Since the beginning of summer, I have been going all around Lebanon, and probably ate three good dozens of burgers. I went to Classic Burger Joint one or two times, had mini-burgers between two vodka lemons at Sporting, tasted Burger King’s California Whooper on my way back from the beach, paid a visit to St. Elmo’s on a lazy Sunday…There is no way I could remember all of the burgers I ate this summer but I’ll definitely remember the one I had last week, simply because it was the best I had in a very long time. I am not afraid to say it, this is probably the best burger you can get in Lebanon for the fairest price.

Garage 78 St. is a bar that opened very recently on the Alleyway street in Hamra. They have open draft beer for happy hour, good music, “we like you” discounts and three Burgers on their menu. We went there, ordered 3 Almaza and each of the Burgers: The Classic Cheese, The Southwest Cajun Ranch Burger and the Sloppy Joe.

The first one is the Sloppy Joe, a mixture of ground beef, tomato and probably onions served in a hamburger bun. It constituted a good appetizer, and was priced at 15000 LBP. Enough to fill you up before starting to drink like a picky in Hamra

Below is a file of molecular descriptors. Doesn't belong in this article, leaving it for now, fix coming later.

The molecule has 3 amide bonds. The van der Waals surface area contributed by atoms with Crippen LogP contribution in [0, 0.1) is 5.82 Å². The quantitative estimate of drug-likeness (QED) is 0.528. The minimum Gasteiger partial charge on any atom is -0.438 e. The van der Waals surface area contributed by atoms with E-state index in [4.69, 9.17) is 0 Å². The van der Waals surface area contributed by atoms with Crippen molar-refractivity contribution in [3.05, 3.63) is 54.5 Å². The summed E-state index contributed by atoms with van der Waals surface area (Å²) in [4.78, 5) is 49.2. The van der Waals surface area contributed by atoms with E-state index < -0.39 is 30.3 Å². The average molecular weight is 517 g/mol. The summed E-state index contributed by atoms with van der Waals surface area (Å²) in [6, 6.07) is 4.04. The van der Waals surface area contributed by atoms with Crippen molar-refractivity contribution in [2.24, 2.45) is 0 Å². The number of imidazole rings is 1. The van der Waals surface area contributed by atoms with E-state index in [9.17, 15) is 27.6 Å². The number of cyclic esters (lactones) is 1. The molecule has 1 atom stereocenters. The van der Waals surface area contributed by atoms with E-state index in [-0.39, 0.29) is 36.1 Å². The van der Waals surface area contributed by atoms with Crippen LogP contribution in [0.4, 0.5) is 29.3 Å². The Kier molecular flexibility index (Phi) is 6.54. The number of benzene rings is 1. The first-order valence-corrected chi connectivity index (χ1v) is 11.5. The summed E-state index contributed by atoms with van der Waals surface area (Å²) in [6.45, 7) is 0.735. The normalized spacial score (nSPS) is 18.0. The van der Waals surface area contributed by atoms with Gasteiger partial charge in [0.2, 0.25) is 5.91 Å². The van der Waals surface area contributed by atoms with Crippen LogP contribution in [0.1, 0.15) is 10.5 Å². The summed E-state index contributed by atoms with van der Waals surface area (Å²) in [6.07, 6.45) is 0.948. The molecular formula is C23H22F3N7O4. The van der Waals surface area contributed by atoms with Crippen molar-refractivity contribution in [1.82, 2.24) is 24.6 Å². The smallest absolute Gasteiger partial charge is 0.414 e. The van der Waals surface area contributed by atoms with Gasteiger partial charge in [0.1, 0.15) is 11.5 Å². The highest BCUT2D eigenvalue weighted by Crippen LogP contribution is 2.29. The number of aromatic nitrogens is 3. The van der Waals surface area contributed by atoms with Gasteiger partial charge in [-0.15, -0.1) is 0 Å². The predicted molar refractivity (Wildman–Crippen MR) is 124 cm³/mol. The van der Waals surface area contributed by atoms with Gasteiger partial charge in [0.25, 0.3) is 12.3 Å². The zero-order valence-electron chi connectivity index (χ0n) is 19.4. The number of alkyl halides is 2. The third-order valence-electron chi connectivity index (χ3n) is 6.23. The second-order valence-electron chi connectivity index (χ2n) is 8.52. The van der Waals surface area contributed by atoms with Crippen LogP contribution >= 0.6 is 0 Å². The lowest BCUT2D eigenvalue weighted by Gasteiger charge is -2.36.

Then comes the second burger,a Classic Cheese. It is made of cheddar cheese, tomatoes, fresh lettuce and a divine amount of medium-rare cooked home grounded beef (yeah that’s a lot of adjectives). The recipe is extremely simple, but the meat is extraordinary (above every piece of meat that I have tasted in Lebanon, including brgr. Co), the ingredients are fresh, and, as a result, the burger is excellent!


The Southwest Cajun Ranch Burger is even better: Take the Classic Cheese you just ate, and add to that bacon, jalapeños, Ranch Dressing and onion rings. Considering the quality of the ingredients, as well as the perfect ratio of bun to patty (good enough to hold everything together and low enough not to encroach on the meat’s taste) and of patty to toppings, this burger is probably one of the best I have had this summer. You want to know its price? 18000 LBP. Cheaper than all of the other places justifying their high price tags for high quality meat…(you know who am I talking about)


So bottom line. GO to Garage 78 St., on happy hour, pay 14$ for open draft beer and order the Southwest Cajun Ranch Burger, you will thank me for that. Actually, writing this post made me so hungry that I’m going there at 6. Cheers amigos!

Hello Everyone! I hope all of you burgerheads had fun this summer. I personally started my holidays last week and looking forward to the last days of sunshine in Beirut! Anyway this is not a blog about my life so we’ll go straight to today’s subject! Hot Dog & Beyond